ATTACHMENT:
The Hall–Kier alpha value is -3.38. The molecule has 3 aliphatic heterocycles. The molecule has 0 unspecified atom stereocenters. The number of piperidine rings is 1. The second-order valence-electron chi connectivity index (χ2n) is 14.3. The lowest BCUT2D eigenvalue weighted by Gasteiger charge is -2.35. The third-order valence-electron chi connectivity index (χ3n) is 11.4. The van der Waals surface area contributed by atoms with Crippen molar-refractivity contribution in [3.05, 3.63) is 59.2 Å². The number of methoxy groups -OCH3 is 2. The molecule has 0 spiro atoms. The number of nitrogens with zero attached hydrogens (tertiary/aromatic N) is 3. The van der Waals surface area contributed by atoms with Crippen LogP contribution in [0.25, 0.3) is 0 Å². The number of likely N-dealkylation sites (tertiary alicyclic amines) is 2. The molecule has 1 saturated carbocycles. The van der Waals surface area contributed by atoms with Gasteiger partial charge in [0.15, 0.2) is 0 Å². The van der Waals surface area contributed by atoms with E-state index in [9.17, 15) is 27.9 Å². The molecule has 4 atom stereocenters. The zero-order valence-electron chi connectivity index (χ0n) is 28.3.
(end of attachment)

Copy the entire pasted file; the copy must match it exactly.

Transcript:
The Hall–Kier alpha value is -3.38. The molecule has 3 aliphatic heterocycles. The molecule has 0 unspecified atom stereocenters. The number of piperidine rings is 1. The second-order valence-electron chi connectivity index (χ2n) is 14.3. The lowest BCUT2D eigenvalue weighted by Gasteiger charge is -2.35. The third-order valence-electron chi connectivity index (χ3n) is 11.4. The van der Waals surface area contributed by atoms with Crippen molar-refractivity contribution in [3.05, 3.63) is 59.2 Å². The number of methoxy groups -OCH3 is 2. The molecule has 0 spiro atoms. The number of nitrogens with zero attached hydrogens (tertiary/aromatic N) is 3. The van der Waals surface area contributed by atoms with Crippen LogP contribution in [0.25, 0.3) is 0 Å². The number of likely N-dealkylation sites (tertiary alicyclic amines) is 2. The molecule has 1 saturated carbocycles. The van der Waals surface area contributed by atoms with Gasteiger partial charge in [0.15, 0.2) is 0 Å². The van der Waals surface area contributed by atoms with E-state index in [9.17, 15) is 27.9 Å². The molecule has 4 atom stereocenters. The zero-order valence-electron chi connectivity index (χ0n) is 28.3.